Similarly, I know what my ideal life would look like: mental health issues under control (I’ve given up on comprehensively escaping them and want just to manage them); a job I can do, which pays the bills and which stimulates me intellectually; the time/energy/mental health to meet my religious obligations (prayer, Torah study etc.); a wife and children; a certain amount of free time; a few friends; and a community I feel comfortable in.  This seems a lot (although most people seem to manage with most of these things) and I have absolutely no idea how to achieve these goals.  I don’t think I have a realistic image in my head of what they could look like in the real world.  I’m not even sure that I have a clear fantasy image of my dream job, let alone a realistic one and while I do have a fantasy image of being loved by someone, I’m not sure I really have the experience to know what a real relationship is like.  I don’t know how it is that some people can plan out their lives and then systematically achieve their goals; it seems quite beyond me.

The frum (pious) thing to say is that I trust that HaShem (God) will provide for me, but I don’t.  I fear that He hates me because of all my sins; worse, I worry that His plan for me involves only suffering, which is worse than punishment, because punishment can be mitigated by repentance, whereas if He simply plans for me to suffer for some reason that is beyond my comprehension, then there simply isn’t anything I can do about it.  I don’t know what to do about this or even how to raise the issue with other frum people e.g. my rabbi mentor.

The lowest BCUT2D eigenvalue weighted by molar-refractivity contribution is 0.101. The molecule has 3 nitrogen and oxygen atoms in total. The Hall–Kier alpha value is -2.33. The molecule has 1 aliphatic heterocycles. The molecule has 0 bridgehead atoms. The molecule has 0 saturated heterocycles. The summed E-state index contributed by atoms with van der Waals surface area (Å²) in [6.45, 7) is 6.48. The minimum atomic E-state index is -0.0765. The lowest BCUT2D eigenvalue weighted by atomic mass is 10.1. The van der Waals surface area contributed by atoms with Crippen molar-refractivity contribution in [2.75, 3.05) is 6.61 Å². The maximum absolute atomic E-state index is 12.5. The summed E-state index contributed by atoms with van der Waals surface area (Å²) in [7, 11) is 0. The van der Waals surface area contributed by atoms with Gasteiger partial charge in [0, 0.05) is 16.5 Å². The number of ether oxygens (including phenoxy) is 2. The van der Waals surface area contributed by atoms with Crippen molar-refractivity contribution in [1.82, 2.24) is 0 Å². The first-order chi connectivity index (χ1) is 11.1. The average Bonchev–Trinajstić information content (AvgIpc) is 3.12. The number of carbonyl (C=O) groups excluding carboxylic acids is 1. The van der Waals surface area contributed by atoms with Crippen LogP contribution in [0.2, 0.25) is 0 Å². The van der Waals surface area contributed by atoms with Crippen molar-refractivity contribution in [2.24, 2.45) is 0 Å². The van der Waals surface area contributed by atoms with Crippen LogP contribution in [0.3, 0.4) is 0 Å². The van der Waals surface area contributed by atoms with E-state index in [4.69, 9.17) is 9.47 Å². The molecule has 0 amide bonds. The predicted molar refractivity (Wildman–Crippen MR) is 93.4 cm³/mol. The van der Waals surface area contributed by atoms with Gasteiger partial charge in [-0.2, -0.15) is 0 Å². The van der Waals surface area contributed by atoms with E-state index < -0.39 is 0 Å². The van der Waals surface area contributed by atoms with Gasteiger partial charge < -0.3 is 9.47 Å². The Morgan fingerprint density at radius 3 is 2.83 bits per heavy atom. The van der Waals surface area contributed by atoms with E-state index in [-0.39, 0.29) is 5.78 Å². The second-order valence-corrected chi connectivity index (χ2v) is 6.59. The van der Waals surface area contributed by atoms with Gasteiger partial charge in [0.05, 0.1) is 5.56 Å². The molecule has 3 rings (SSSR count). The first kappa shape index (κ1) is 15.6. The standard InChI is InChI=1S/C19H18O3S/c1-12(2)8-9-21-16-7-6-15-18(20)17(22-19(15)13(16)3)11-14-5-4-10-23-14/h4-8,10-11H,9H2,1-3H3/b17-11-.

Pre-Holiday Nerves

Shul (synagogue) this afternoon was depressing.  I missed shul this morning again because of social anxiety and perhaps a bit of depression.  I forced myself to go this afternoon.  A few things were triggering.  During the Talmud shiur (class) before Mincha (the afternoon service), the assistant rabbi mentioned someone he knew who was a child prodigy at Talmud study, then became very non-religious in his teens (the assistant rabbi would not say how much, just very bad; apparently he owned a casino, which is bad, but I think I do worse things) and then, because so many people prayed for him, in his twenties or thirties he became religious again and got married (because it’s impossible for Orthodox Jews to imagine a good life without being married…).  So that just made me think how wicked I must be and how much God must hate me to leave me unmarried unlike this guy, and how lucky this guy was to have so many people praying for him (although I’m sometimes privately sceptical about praying for other people in that way).

Then in the shuir during seudah shlishit (the third Sabbath meal) the assistant rabbi spoke about the complex series of events that happened for him (the assistant rabbi) to get meet his wife and get married, which just made me feel that God must really hate me not to arrange something like that for me.  The shiur was about all kinds of stuff that seemed relevant to me, about marriage and suffering and death and how God rewards us for what we suffer.  Except that because I was depressed my concentration slipped and I missed the bit where it was all brought together and explained, so I don’t really understand anything of what I heard and don’t feel any better.

In under twelve hours, I should be in the air on my way to New York.  I think everyone else is more excited about my holiday than I am. I just want to get through it and home again in one piece.  I wanted to go on this trip to date E. and to meet some Hevria people.  I’m seeing E., but only as a friend and it’s still questionable whether I will actually get to meet any Hevria people.  I feel if I had taken £2,000 out of the bank and just burnt it, it would have been easier.  I feel I’m going to be in a constant state of anxiety for the next ten days.